Big online academies such as Udemy or LinkedIn Learning are not only looking for students to pay for access to their courses, they're also looking for people to provide the courses. Could that be you? Have you spent your life in public relations and can now teach others how to do it? Have you retired from professional photography and can share your skills to bring in an income?
Keep in Touch With the News
You may be tired of reading and hearing about COVID-19, but you should still keep up with the news. Things change rapidly, and you need to keep on top of it, especially at a local level. Read your local newspaper online, even if you have to pay. At times like this, local newspapers are vital and need your financial support.
Stay Social, Stay Sociable
Some people cope with isolation better than others. Even if you're sharing a lockdown at home with your spouse, it's possible to feel anxiety and loneliness, especially as there isn't a known end date to the pandemic. For these reasons, you need to stay as sociable as physically possible.
Keeping six-feet apart doesn't mean never seeing anyone. Call your neighbor and sit out in your driveways and chat. If your driveway is big enough, call several neighbors and invite them over. Ask them to bring their own chair and something to eat or drink. If you have a backyard you can get to without going through the house, do it there. However, make it clear that you're going to practice social distancing. Some people seem to be defying this sensible precaution, so to be on the safe side, tell everyone: your house, your rules.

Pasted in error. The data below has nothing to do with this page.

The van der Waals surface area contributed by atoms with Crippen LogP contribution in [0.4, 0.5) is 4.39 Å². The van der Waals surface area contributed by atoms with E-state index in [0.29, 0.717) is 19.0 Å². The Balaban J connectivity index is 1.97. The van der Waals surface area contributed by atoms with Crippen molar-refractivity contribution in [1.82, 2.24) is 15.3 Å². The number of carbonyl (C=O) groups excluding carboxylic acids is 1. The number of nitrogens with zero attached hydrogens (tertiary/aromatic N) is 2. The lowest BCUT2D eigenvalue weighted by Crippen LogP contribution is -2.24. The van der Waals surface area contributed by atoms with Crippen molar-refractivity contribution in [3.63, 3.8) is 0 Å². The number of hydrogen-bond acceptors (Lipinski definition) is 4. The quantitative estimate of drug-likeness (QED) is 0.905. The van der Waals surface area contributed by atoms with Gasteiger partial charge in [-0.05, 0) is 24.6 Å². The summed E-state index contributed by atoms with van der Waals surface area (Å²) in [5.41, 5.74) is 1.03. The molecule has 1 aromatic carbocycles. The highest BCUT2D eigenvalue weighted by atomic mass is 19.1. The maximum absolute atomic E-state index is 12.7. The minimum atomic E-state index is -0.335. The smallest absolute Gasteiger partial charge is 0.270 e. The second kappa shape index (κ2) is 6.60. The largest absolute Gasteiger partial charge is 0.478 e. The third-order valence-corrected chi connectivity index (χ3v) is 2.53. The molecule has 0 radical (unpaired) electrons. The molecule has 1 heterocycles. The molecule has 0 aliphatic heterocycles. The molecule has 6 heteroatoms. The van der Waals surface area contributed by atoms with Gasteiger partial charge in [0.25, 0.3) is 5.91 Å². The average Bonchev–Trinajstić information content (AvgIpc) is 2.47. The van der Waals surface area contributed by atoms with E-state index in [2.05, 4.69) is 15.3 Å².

As well as getting together with your neighbors, it's important to keep in touch with family and friends. They'll be as concerned for your safety as you are for theirs. You may be an active adult and perfectly fit, but that doesn't mean you're not vulnerable.
If you're in the habit of calling your family on the phone, switch to having video chats. The sight of someone familiar is so much more reassuring—to both parties—than only hearing their voice. Programs and apps such as Skype, WhatsApp, Zoom, FaceTime, and others are free and simple to use. If you're in an active adult community at one side of the country and your family members are a long way away, it's more important than ever to see each other and talk.
The same goes for keeping in touch with friends. If you haven't heard from someone for a few months, pick up the phone, ask how they are, and how they're coping. In normal times, friends can go for months without feeling the need to be in touch as everyone leads such busy lives. It's a common saying in active adult communities: "I'm busier now than when I was working!" But with many facilities closed down, it's time to keep in touch.
Have Fun Online
People have become very creative when it comes to making sure others don't get bored at home during quarantine. Musicians, including Paul Simon, Keith Urban, John Legend, and Richard Thompson, have been streaming live performances from their homes on Facebook, Instagram, and elsewhere. You can play online charades, and Parade has listed its 22 best online games to play with friends while still quarantined.
Museums, including the British Museum in London and the Rijksmuseum in Amsterdam, have been quick to put virtual tours online, and theaters around the world have started either streaming live shows or putting their archived show recordings online for free. You can find out more here.
And finally, if you really get bored at home and need something to do, you can work out how much toilet paper you'll need!